3) I'm always 30 seconds away from a walk.  I don't have to drive anywhere, pack special clothes or need special equipment.  As long as I've got appropriate footwear, I'm ready to go, any time, any place.  This means that the 30 minutes I walk is just 30 minutes -- not 30 minutes plus the 10 minutes to drive the gym (and home), the 5 minutes getting checked-in, the 10 minutes waiting for a machine... Walking is just walking.

4) Child care is no problem, kids can walk (or ride in a stroller).

5) I'm outside.  I love being outside, but since I have a desk job, I don't get out as much as I'd like.  Walking is an exercise that allows me to enjoy being outside (without gasping for air).  I'm not even talking about heading out to the countryside.  My favorite time to walk is 6am with my dog.  The city is totally different in the morning.  It's peaceful without traffic, the city sprinklers make the streets appear exotic (and the dog likes to stick her head in them) and the sunrise is beautiful.  I love a morning walk, and my dog does too.

So start walking.  Make today the day.  Your health (and your dog) will thank you. 
Wednesday, May 2, 2012

Barriers, Busted: Part I

According to Healthy People 2020, 80% of American adults do not meet the guidelines for both aerobic and muscle-strengthening activities.  80 percent!  Dude, that's like, almost everybody!  Does this statistic mean that 80% of American adults are unaware that exercise is good for them?  Does it mean that the majority of us don't have a clue that moderate intensity exercise helps protect us from mean and nasty diseases like heart disease, high blood pressure, type II diabetes, osteoporosis and depression?  Does it mean that throughout their entire lives most people have been told, and thus believe, that sitting (or riding, elevator'ing, escalator'ing, moving-walkway'ing...) are healthier than moving more?  No.  In fact, I would be willing to bet that all 80% of those Americans not meeting the recommended amount of exercise know, for a fact, that exercise is good for them and they should be doing it regularly.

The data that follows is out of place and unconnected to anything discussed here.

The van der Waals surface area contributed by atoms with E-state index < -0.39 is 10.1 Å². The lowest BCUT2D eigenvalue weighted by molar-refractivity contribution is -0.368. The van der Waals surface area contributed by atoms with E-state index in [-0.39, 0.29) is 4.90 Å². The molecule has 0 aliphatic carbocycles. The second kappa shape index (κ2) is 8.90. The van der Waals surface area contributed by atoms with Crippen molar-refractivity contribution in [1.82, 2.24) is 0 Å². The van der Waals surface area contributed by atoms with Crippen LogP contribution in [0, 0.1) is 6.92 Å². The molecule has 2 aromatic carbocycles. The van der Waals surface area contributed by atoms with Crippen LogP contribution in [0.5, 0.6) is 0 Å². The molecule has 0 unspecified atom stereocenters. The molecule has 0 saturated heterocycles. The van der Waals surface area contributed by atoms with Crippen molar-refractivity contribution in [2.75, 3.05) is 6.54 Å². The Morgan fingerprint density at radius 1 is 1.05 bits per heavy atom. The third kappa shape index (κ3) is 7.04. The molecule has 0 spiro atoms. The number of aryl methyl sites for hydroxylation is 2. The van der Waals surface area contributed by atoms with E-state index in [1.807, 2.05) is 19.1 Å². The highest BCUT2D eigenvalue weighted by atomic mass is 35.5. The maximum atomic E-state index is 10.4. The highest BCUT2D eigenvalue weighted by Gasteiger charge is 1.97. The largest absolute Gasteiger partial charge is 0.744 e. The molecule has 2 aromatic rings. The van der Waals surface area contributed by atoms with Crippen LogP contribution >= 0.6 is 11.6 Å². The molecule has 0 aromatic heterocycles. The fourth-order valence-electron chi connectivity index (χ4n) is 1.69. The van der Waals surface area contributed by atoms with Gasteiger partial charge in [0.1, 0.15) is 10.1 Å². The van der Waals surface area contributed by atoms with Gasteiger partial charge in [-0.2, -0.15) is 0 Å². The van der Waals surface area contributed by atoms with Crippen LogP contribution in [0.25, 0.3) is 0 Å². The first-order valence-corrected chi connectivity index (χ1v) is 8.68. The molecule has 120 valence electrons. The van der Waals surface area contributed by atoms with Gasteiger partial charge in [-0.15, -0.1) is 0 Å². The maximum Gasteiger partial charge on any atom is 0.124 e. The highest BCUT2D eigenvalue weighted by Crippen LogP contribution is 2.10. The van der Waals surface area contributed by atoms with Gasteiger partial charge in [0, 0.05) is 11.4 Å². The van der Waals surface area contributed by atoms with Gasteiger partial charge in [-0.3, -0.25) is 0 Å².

So why aren't they?  Why are 80% of people not getting the recommended amount of exercise?  Well I can't speak for every individual who constitutes that 80%, but I can take a guess at what they would tell you.  They would tell you they "don't have time." 

Sound familiar? 

I'm not going to lecture about how we all get 24 hours, how you need to prioritize your time and make your health more important.  What I am going to tell you is how to workout efficiently, at home, so you do have more time. 

I think in today's fast-paced, high-tech world, we think our exercise routine has to also be fast-paced and high-tech.  We think we need bells and whistles, muscle-bound trainers who scream "ONE MORE REP" while we flounder on the mat.  We think we need to drive somewhere to workout, that we need machines on which to exercise and places with smoothie bars.  Definitely need the smoothie bars.  And when we think we need fast-paced, high-tech, what we really think is, "I don't have time for that."  And honestly, you probably don't.  Who has time for personal training sessions, driving to and from the gym (in traffic!), time to wait for the fancy machine, time to take the group fitness class du jour?  Certainly not me.  And I'm guessing, probably not you, and 80% of adults.

On this week's blogs, I'm going to bust your "I don't have time" barrier.  I'm going to convince you that you do have time to exercise, because you're going to do it efficiently, and you're not going to drive anywhere to do it. 

Posted by Rachel L. May
Adjunct Faculty, College of Health Sciences